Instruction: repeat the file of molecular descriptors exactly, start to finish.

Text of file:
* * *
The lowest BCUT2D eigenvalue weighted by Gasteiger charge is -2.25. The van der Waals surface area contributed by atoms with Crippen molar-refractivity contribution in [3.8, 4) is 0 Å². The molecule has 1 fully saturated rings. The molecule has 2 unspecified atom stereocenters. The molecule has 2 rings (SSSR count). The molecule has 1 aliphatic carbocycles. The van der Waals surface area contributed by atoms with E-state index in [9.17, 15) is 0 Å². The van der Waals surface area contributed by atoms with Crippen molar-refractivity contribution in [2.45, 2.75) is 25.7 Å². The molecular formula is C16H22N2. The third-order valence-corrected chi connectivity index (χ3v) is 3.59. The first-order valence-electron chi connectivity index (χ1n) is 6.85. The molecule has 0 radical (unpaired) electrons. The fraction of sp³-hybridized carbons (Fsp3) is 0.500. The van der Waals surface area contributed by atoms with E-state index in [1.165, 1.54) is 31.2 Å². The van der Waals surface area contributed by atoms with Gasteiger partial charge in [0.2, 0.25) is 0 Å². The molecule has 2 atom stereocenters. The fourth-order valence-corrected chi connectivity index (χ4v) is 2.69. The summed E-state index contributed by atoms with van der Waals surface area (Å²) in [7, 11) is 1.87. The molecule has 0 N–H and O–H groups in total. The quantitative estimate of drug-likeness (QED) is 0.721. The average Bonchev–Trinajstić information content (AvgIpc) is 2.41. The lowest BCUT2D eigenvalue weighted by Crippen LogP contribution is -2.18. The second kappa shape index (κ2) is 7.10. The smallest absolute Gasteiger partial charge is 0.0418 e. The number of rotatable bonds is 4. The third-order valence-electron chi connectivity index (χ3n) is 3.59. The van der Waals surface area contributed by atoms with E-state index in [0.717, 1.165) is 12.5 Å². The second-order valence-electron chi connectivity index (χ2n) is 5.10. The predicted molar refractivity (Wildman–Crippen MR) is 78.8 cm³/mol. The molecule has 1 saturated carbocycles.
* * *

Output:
The lowest BCUT2D eigenvalue weighted by Gasteiger charge is -2.25. The van der Waals surface area contributed by atoms with Crippen molar-refractivity contribution in [3.8, 4) is 0 Å². The molecule has 1 fully saturated rings. The molecule has 2 unspecified atom stereocenters. The molecule has 2 rings (SSSR count). The molecule has 1 aliphatic carbocycles. The van der Waals surface area contributed by atoms with E-state index in [9.17, 15) is 0 Å². The van der Waals surface area contributed by atoms with Crippen molar-refractivity contribution in [2.45, 2.75) is 25.7 Å². The molecular formula is C16H22N2. The third-order valence-corrected chi connectivity index (χ3v) is 3.59. The first-order valence-electron chi connectivity index (χ1n) is 6.85. The molecule has 0 radical (unpaired) electrons. The fraction of sp³-hybridized carbons (Fsp3) is 0.500. The van der Waals surface area contributed by atoms with E-state index in [1.165, 1.54) is 31.2 Å². The van der Waals surface area contributed by atoms with Gasteiger partial charge in [0.2, 0.25) is 0 Å². The molecule has 2 atom stereocenters. The fourth-order valence-corrected chi connectivity index (χ4v) is 2.69. The summed E-state index contributed by atoms with van der Waals surface area (Å²) in [7, 11) is 1.87. The molecule has 0 N–H and O–H groups in total. The quantitative estimate of drug-likeness (QED) is 0.721. The average Bonchev–Trinajstić information content (AvgIpc) is 2.41. The lowest BCUT2D eigenvalue weighted by Crippen LogP contribution is -2.18. The second kappa shape index (κ2) is 7.10. The smallest absolute Gasteiger partial charge is 0.0418 e. The number of rotatable bonds is 4. The third-order valence-electron chi connectivity index (χ3n) is 3.59. The van der Waals surface area contributed by atoms with E-state index in [0.717, 1.165) is 12.5 Å². The second-order valence-electron chi connectivity index (χ2n) is 5.10. The predicted molar refractivity (Wildman–Crippen MR) is 78.8 cm³/mol. The molecule has 1 saturated carbocycles.